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I thank you, Mr Deputy Speaker, for calling me to speak, and I thank the Backbench Business Committee for finding the time for this important debate, which has become a highlight of the parliamentary calendar. We can hear MPs discussing a range of local and national issues—a smorgasbord, as Chris Bryant called it.
Today I want to speak about one local issue, which is of tremendous importance to my constituents. Cossham hospital now lies just outside the Kingswood constituency, but it is very much at the heart of local people’s feelings. People in Kingswood have come there to be born, to die, to be treated and to be cared for. My mother was a nurse for 40 years. She was inspired by the idea of nursing in the 1960s when, as a child, she had her tonsils out. She then went on to have a career in the NHS. I had the pleasure of attending an ante-natal class at Cossham on Monday—[Hon. Members: “Hear! Hear! Congratulations.”] Thank you very much.
Cossham hospital is currently facing a threat, which relates to a promised minor injuries unit. Before I go into that, let me give Members a bit of context. The history of Cossham hospital is inextricably linked with the history of the House of Commons. The land was gifted by Kingswood MP Handel Cossham who actually died in the House of Commons Library. He was a collier who owned a lot of land, and he decided to gift this land to set up a hospital. When people talk about Cossham hospital, they are talking about not just a superb NHS facility but a hospital that belongs to the people of Kingswood. A huge amount of time and effort has been invested in this local facility.
Back in 2004, local NHS health care bosses at North Bristol NHS Trust decided to close Cossham. It was thanks to the enormous campaign and the marches of the Save Cossham Hospital group, which was then run by Graham Kennedy, that the local health bosses changed their mind and decided to keep the hospital open. I met the commissioner to talk about that decision, and he said that at the time they had been absolutely determined to close Cossham but that it was superb that it was open and that that had been exactly the right thing to do. That is worrying, because local health care commissioners who admit they have made mistakes in the past are, I believe, going on to make those mistakes in future.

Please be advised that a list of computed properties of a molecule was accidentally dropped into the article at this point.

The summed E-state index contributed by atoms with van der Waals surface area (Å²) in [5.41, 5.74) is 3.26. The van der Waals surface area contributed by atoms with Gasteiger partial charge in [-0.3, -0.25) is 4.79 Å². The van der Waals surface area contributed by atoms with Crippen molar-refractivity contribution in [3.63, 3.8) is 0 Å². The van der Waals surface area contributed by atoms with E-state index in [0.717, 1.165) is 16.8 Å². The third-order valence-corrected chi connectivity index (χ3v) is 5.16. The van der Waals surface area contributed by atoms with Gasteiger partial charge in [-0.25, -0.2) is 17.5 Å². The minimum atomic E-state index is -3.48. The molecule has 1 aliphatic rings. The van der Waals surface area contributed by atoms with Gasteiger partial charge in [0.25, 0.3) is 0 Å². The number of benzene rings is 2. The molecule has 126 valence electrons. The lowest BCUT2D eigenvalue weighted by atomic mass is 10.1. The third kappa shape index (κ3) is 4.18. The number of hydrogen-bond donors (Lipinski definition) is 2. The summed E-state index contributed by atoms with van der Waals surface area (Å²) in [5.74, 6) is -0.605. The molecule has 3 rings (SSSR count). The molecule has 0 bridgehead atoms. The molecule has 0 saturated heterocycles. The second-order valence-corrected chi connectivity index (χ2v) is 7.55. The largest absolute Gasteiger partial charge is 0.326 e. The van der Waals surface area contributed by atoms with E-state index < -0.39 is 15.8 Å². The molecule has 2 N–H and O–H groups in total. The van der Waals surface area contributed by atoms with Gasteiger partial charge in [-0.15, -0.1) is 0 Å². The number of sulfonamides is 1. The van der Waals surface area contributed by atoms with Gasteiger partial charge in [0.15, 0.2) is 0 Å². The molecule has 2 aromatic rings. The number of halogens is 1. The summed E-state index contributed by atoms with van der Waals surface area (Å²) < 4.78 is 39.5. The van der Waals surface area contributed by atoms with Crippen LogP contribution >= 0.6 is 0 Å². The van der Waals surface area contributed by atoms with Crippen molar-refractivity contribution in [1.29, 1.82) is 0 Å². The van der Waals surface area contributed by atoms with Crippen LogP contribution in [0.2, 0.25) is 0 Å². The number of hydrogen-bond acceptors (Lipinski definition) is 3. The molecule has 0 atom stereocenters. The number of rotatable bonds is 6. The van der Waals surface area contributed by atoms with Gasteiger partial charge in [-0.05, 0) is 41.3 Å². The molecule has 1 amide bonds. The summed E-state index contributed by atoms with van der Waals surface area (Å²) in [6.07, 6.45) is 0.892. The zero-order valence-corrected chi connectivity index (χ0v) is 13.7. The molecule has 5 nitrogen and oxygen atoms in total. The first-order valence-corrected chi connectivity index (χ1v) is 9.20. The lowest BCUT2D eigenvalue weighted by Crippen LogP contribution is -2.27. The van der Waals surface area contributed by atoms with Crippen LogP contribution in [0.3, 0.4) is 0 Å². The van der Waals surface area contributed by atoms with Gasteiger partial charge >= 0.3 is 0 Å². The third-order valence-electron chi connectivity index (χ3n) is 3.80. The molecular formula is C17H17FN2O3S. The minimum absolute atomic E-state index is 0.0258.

After Cossham hospital was threatened with closure in 2004, the Bristol health services plan decided to keep it open, offering a wide range of services and a £19 million refurbishment, which has now happened. I am incredibly grateful for that refurbishment, but a minor injuries unit was also promised for Cossham hospital and that has yet to be delivered. South Gloucestershire clinical commissioning group is holding off the decision on whether to put in that minor injuries unit until October.
My worry for Kingswood and the eastern region of Bristol is that we will simply no longer have the health care facilities we deserve in our region. The decision to downgrade Frenchay hospital accident and emergency was, I believe, a disgrace. My hon. Friend the Member for Filton and Bradley Stoke (Jack Lopresti) and I have campaigned and called for several debates on the closure of Frenchay A and E and we are continuing to campaign to ensure that the community hospital at Frenchay is delivered for 2016. People in our area of Bristol and South Gloucestershire need the health care facility that a minor injuries unit would provide. It simply is not good enough for them to travel all the way around Bristol to go to the new super-hospital at Southmead. It is too far, and in some cases it might endanger people’s lives.
The minor injuries unit is still there to be put in and the room is empty. I call on South Gloucestershire CCG to think again and to listen to the voices of local people, particularly the Save Cossham Hospital group, which is now ably run by Reg Bennett. Reg has skilfully taken the politics out of the issue so that we have Labour, Conservative, Lib Dem and the UK Independence party members lined up and agreeing that we need a minor injuries unit at Cossham hospital.
I have more than 1,000 petition signatures that I would like to give to Reg and the group to add to the thousands they have already collected. They are having a local meeting at Warmley community hall this Saturday. Unfortunately, for personal family reasons to do with the antenatal classes I mentioned earlier I will be unable to attend that meeting, but my message to all those who attend is that they should keep fighting. As their local MP, I am absolutely determined that they should get the minor injuries unit. If they do not, there is a clear and present danger that local people in my area will be let down. Everybody pays for the NHS through their taxes and they deserve health care facilities at local points of need. They should keep fighting for Cossham hospital and for an MIU. I hope that the campaign will be successful and I will back it all the way.